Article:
As a young teacher years ago, Cheryl Greene learned how devastating bullying can be. One of her students, who had been treated poorly by his middle-school peers, committed suicide.

“The thing that stuck with me is no adult in the building had a relationship with this kid,” she said. “I was just determined that this was not going to happen again.”

Greene, now a national trainer on bullying prevention, is helping Hamline University launch a Bullying Prevention Certificate for teachers. It will consist of five online courses — on topics ranging from bystander behavior to cyberbullying — and is the first such program in the state, Hamline officials said.

The program comes at a time when both schools and politicians have been grappling with the issue of bullying and its consequences. In 2014, Gov. Mark Dayton signed the Safe and Supportive Schools Act, requiring all Minnesota schools to develop enforceable bullying prevention policies and train staff on how to recognize and stop it.

The Hamline program aims to help teachers do just that. Greene, who left K-12 teaching to focus on bullying prevention, designed the courses and will also teach them.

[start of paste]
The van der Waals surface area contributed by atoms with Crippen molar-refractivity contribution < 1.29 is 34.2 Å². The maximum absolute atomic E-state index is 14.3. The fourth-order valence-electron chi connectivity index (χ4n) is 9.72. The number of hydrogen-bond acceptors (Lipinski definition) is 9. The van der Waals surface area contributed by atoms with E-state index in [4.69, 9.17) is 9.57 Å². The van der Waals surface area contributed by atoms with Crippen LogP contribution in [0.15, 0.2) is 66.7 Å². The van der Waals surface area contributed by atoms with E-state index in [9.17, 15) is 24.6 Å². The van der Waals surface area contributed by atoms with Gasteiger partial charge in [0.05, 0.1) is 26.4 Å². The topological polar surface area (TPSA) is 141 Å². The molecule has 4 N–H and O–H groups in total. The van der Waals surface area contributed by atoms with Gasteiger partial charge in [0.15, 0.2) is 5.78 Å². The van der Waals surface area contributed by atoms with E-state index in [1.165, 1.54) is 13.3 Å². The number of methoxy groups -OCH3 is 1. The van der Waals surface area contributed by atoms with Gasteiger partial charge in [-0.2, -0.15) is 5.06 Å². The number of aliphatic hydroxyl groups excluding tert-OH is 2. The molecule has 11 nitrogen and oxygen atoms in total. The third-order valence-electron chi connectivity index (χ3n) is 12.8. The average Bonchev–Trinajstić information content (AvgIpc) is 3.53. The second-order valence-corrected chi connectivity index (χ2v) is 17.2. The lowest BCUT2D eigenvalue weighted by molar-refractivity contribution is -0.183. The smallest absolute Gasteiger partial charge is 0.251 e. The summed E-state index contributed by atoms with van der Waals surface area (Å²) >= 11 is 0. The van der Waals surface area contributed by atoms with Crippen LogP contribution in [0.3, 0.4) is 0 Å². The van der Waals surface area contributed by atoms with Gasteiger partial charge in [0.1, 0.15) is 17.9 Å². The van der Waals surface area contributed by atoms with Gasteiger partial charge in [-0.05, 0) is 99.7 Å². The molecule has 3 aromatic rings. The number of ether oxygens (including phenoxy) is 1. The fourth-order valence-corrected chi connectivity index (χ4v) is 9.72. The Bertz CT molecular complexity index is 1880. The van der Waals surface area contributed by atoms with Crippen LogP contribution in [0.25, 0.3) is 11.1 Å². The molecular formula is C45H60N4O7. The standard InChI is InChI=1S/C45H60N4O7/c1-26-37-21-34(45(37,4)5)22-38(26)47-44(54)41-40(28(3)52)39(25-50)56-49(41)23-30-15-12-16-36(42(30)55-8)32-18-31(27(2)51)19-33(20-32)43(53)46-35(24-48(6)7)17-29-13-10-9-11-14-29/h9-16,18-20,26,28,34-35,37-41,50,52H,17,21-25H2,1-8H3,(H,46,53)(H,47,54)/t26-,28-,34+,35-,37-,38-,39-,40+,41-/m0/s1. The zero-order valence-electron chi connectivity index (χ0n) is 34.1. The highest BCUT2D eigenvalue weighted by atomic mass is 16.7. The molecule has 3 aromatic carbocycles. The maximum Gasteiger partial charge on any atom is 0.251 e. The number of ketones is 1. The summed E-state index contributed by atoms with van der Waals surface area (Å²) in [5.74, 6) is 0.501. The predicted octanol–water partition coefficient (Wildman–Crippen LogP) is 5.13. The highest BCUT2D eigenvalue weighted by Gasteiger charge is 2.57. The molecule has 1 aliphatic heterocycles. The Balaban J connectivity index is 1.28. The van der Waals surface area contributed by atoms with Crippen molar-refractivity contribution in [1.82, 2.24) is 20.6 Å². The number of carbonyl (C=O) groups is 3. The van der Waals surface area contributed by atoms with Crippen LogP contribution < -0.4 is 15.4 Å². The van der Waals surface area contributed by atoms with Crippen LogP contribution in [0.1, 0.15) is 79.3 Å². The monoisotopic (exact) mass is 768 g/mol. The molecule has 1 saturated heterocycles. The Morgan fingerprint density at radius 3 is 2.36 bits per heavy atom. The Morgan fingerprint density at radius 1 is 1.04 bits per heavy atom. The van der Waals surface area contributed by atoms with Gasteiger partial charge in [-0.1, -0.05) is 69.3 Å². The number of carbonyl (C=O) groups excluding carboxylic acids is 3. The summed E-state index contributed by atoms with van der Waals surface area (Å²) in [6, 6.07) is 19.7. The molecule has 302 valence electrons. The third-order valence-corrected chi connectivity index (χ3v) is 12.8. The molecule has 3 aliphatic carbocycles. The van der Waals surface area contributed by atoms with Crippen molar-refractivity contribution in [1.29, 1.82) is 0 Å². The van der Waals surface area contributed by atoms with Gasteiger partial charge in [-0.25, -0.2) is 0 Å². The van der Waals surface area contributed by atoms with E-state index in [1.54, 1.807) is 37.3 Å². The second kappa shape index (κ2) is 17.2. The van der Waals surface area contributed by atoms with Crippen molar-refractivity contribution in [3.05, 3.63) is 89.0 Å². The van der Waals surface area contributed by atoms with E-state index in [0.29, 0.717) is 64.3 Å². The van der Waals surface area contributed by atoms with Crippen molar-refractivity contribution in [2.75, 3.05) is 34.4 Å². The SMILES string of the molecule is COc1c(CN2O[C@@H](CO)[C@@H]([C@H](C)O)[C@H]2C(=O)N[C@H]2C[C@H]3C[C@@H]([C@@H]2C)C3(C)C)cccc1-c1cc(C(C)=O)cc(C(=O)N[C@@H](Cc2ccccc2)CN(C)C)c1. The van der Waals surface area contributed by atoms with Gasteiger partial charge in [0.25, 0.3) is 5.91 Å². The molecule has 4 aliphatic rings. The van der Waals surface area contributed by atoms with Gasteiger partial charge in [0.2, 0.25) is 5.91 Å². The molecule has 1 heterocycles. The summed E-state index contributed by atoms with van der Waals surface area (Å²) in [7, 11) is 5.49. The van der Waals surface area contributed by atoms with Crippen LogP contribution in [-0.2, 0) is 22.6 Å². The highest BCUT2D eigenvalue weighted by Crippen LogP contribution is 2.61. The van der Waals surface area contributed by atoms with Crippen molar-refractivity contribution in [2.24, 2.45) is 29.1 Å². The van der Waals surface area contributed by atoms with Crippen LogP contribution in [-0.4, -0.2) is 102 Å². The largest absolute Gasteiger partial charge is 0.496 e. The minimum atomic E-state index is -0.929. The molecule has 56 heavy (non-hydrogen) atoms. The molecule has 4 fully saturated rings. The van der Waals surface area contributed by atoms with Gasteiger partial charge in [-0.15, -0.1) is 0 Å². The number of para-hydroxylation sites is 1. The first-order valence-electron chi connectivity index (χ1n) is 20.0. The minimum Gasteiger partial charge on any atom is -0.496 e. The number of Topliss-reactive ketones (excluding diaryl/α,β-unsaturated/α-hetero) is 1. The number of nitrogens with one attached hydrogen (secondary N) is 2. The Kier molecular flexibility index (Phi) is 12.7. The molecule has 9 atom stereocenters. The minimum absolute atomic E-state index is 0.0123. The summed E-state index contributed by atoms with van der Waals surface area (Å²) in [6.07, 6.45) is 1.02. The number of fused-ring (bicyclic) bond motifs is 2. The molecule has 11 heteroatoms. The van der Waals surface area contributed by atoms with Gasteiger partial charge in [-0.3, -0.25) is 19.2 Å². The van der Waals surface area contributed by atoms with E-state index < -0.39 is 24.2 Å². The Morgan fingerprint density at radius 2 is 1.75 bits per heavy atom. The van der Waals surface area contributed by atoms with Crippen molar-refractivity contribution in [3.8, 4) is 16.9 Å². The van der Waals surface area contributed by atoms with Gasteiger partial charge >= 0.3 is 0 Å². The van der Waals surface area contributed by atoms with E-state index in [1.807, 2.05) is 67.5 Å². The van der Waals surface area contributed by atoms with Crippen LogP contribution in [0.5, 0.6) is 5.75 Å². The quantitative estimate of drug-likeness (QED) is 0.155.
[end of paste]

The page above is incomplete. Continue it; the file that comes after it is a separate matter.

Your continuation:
“It’s really been a push from Hamline to try to be on the cutting edge of getting this ready to go … as this new law starts to become effective,” Greene said.

The first class is this summer and classes will be added throughout next fall and winter.

Teachers can take just one graduate-level course, or all five for the 10-credit certificate. She said she wants teachers to share their knowledge with colleagues.

“The hope is, after you’ve gone through the certification, you could then be a trainer at your site and do some work districtwide around … bullying,” she said.

While the certificate delves into specific topics surrounding bullying, one broad goal is to show teachers how to recognize bullying.

“So much now is nonverbal, it’s relational aggression, it’s manipulating friendships, things that are really hard to see,” she said.

Carol Mayer, chairwoman of the Continuing Studies department in Hamline’s School of Education, said the bullying prevention coursework is the 17th specialized certificate the university offers for teachers. Others cover autism spectrum disorders and gifted education.

“Teaching is dynamic,” she said. “So anyone working in professional development has to move with those emerging needs.”

Jake Ross, a Forest Lake seventh-grader who was bullied and now represents students on Minnesota’s Safe School Technical Assistance Council, said Hamline’s certificate sounds promising.

“Teachers can definitely be helpful in a situation of bullying,” he said. “All that’s really needed is for one person to assist the person who is being bullied and help solve the problem.”